Misdiagnosis of epilepsy in children is common, but preventable
Thursday, October 03, 2013
At age 8, "Michael" was a standout on the basketball court and in the classroom. He loved sports, and his coaches were impressed with his passion as well as skill.
His teachers found him a delight in the classroom and reported not only an inquisitive young man, but an intelligent student to his parents during conferences. This changed when Michael began to experience episodes of inattention, staring, extended lethargy and short blackouts.
Michael was diagnosed as having seizures. His physicians began drug treatments for an epilepsy seizure disorder, and much of Michael’s academic and athletic momentum was lost. While still an enthusiastic student-athlete, the side effects of the medications impacted his performance on the court and in the classroom.
Brokenhearted, Michael's parents resigned themselves to a future of extended medical treatments with anticonvulsant drugs and medical evaluations and monitoring, but were grateful to have what was described as a healthy child.
More than two years later, during a routine evaluation, doctors discovered an irregularity in Michael’s heart; diagnosed later as a hole in the wall of his heart. Imagine the parents' frustration and guilt when after a one-time surgical procedure Michael was returned to his previous self without the need for the behavior-altering medications.
But Michael’s parents are not alone.
A study in 2000 found as many as 20 to 40 percent of epileptics may have been misdiagnosed. In the research, 31 of 74 adult men diagnosed with epilepsy were found to have an alternative diagnosis, and this included 13 of 36 men who had been receiving anticonvulsant medications.
Nineteen men were diagnosed with vasovagal syncope, leading the researchers to conclude that simple, noninvasive cardiovascular evaluations should be considered in the early management of patients considered to have symptoms of seizure disorders.
Blackouts at any age can be related to syncope rather than epilepsy. For this reason, cardiovascular evaluation should be considered early in the management of patients thought to have convulsive episodes with blackouts.
It is not out of the ordinary for a patient suffering what is perceived to be a convulsion to not receive evaluations of heart function or heart rhythm, and the misdiagnosis of epilepsy can persist for several years.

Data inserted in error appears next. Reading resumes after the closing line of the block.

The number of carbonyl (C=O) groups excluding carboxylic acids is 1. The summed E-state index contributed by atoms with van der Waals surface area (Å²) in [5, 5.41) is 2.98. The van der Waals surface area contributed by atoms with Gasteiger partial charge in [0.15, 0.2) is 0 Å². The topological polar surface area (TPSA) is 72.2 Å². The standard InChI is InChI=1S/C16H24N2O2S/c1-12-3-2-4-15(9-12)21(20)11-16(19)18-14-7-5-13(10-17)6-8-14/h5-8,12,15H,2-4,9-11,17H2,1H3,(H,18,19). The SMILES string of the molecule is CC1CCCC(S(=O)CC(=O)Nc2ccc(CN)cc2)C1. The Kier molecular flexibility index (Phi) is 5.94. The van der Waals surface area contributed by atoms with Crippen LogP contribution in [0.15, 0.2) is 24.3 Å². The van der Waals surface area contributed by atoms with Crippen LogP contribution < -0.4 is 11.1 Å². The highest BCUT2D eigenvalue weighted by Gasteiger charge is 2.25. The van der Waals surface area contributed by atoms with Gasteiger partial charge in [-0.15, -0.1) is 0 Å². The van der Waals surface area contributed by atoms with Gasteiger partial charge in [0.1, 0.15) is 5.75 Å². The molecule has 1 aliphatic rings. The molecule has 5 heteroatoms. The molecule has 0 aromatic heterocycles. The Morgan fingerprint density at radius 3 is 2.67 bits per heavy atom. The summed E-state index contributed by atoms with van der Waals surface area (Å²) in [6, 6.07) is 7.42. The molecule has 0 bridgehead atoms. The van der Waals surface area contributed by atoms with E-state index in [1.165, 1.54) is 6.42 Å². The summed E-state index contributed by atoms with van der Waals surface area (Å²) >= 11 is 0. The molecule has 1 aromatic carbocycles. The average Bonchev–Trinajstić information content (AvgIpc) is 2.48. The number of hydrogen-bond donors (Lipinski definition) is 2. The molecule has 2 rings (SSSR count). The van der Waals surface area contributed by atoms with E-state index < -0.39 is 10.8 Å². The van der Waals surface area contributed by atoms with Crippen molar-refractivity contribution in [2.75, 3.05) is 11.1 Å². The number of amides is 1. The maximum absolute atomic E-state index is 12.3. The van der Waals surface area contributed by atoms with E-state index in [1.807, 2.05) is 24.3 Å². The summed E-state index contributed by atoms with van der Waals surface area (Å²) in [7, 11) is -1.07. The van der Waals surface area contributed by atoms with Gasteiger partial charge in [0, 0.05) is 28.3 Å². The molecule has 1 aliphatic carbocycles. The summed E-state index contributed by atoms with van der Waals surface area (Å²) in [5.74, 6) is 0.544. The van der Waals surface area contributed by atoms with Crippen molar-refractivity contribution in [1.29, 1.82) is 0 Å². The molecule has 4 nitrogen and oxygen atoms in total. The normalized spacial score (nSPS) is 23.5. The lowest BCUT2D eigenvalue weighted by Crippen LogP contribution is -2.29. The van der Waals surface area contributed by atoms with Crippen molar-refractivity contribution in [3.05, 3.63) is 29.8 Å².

Long QT syndrome is a type of heart-rhythm dysfunctions often misdiagnosed as epilepsy. The delays in proper diagnosis last an average of two years, but can be as long as 20 years, according to a study of epilepsy and cardiac function.
Dr. P. Uldall and his colleagues identified 87 children that did not have epilepsy in a study of 223 children diagnosed with epilepsy. The average age of the children was similar to Michael’s age of 8 years. Of these 87 misdiagnosed children, 34 were found to have been receiving drug treatments with anticonvulsant medications. Seven of these children had been taking more than one medication.
The research group acknowledged that an outcome was to stop the unnecessary drug treatments and detrimental impact that lifestyle restrictions had imposed on the children and their families.
The treatments for actual epileptic seizures are not without cost to children and their families. The most common side effects are drowsiness, irritability, nausea, rash and clumsiness. All of these side effects can impact school activities and athletic performance, such as what happened to Michael.
Some drugs produce changes in emotions, memory or behavior, or affect learning. Frequent side effects include double vision, weight gain, hyperactivity (in children), sleep disturbances, irritability, gum dysplasia, hairiness and changes in mood. Less frequent side effects include prolonged fever, rash, severe sore throat, mouth ulcers, easy bruising, pinpoint bleeding, weakness, excessive fatigue and swollen glands, lack of appetite and increased seizures.
An electroencephalogram (EEG) is the test that measures the brain’s electrical activity. The absence of an EEG, an inadequate EEG recording, or an inaccurate EEG interpretation are considered to be major contributions to the misdiagnosis of epilepsy in children.
No matter what the failures have been that contribute to a delay in an accurate identification of symptoms, the impact of an improper diagnosis of epilepsy can have serious repercussions not just for the children involved, but their entire family.
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